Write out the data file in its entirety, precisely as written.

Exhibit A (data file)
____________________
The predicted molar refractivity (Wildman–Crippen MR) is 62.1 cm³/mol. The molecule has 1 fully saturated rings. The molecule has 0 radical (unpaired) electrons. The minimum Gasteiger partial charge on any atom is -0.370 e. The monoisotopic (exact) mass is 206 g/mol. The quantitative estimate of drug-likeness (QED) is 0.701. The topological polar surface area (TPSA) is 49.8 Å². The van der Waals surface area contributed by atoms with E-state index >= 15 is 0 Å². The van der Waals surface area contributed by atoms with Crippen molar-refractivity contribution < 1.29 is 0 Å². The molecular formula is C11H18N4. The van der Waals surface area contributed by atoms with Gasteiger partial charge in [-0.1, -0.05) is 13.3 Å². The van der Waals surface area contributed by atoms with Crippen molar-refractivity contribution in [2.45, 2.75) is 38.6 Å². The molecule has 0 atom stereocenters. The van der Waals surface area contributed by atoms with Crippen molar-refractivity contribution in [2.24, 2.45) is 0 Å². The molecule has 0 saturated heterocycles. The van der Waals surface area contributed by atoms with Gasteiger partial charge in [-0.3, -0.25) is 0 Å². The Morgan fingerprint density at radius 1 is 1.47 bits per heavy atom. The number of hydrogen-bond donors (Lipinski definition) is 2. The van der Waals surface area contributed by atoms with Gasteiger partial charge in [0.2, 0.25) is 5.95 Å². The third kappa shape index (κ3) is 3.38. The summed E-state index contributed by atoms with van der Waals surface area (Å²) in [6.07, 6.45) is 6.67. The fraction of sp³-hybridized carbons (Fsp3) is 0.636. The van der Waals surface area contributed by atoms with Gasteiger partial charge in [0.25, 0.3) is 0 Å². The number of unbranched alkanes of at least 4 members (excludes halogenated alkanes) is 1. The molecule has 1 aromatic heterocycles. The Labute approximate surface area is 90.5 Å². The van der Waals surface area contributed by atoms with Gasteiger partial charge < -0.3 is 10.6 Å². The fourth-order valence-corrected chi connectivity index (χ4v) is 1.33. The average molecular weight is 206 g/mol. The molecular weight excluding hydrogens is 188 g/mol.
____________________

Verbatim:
The predicted molar refractivity (Wildman–Crippen MR) is 62.1 cm³/mol. The molecule has 1 fully saturated rings. The molecule has 0 radical (unpaired) electrons. The minimum Gasteiger partial charge on any atom is -0.370 e. The monoisotopic (exact) mass is 206 g/mol. The quantitative estimate of drug-likeness (QED) is 0.701. The topological polar surface area (TPSA) is 49.8 Å². The van der Waals surface area contributed by atoms with E-state index >= 15 is 0 Å². The van der Waals surface area contributed by atoms with Crippen molar-refractivity contribution < 1.29 is 0 Å². The molecular formula is C11H18N4. The van der Waals surface area contributed by atoms with Gasteiger partial charge in [-0.1, -0.05) is 13.3 Å². The van der Waals surface area contributed by atoms with Crippen molar-refractivity contribution in [2.45, 2.75) is 38.6 Å². The molecule has 0 atom stereocenters. The van der Waals surface area contributed by atoms with Crippen molar-refractivity contribution in [2.24, 2.45) is 0 Å². The molecule has 0 saturated heterocycles. The van der Waals surface area contributed by atoms with Gasteiger partial charge in [-0.3, -0.25) is 0 Å². The Morgan fingerprint density at radius 1 is 1.47 bits per heavy atom. The number of hydrogen-bond donors (Lipinski definition) is 2. The van der Waals surface area contributed by atoms with Gasteiger partial charge in [0.2, 0.25) is 5.95 Å². The third kappa shape index (κ3) is 3.38. The summed E-state index contributed by atoms with van der Waals surface area (Å²) in [6.07, 6.45) is 6.67. The fraction of sp³-hybridized carbons (Fsp3) is 0.636. The van der Waals surface area contributed by atoms with Gasteiger partial charge in [0.25, 0.3) is 0 Å². The number of unbranched alkanes of at least 4 members (excludes halogenated alkanes) is 1. The molecule has 1 aromatic heterocycles. The Labute approximate surface area is 90.5 Å². The van der Waals surface area contributed by atoms with Gasteiger partial charge < -0.3 is 10.6 Å². The fourth-order valence-corrected chi connectivity index (χ4v) is 1.33. The average molecular weight is 206 g/mol. The molecular weight excluding hydrogens is 188 g/mol.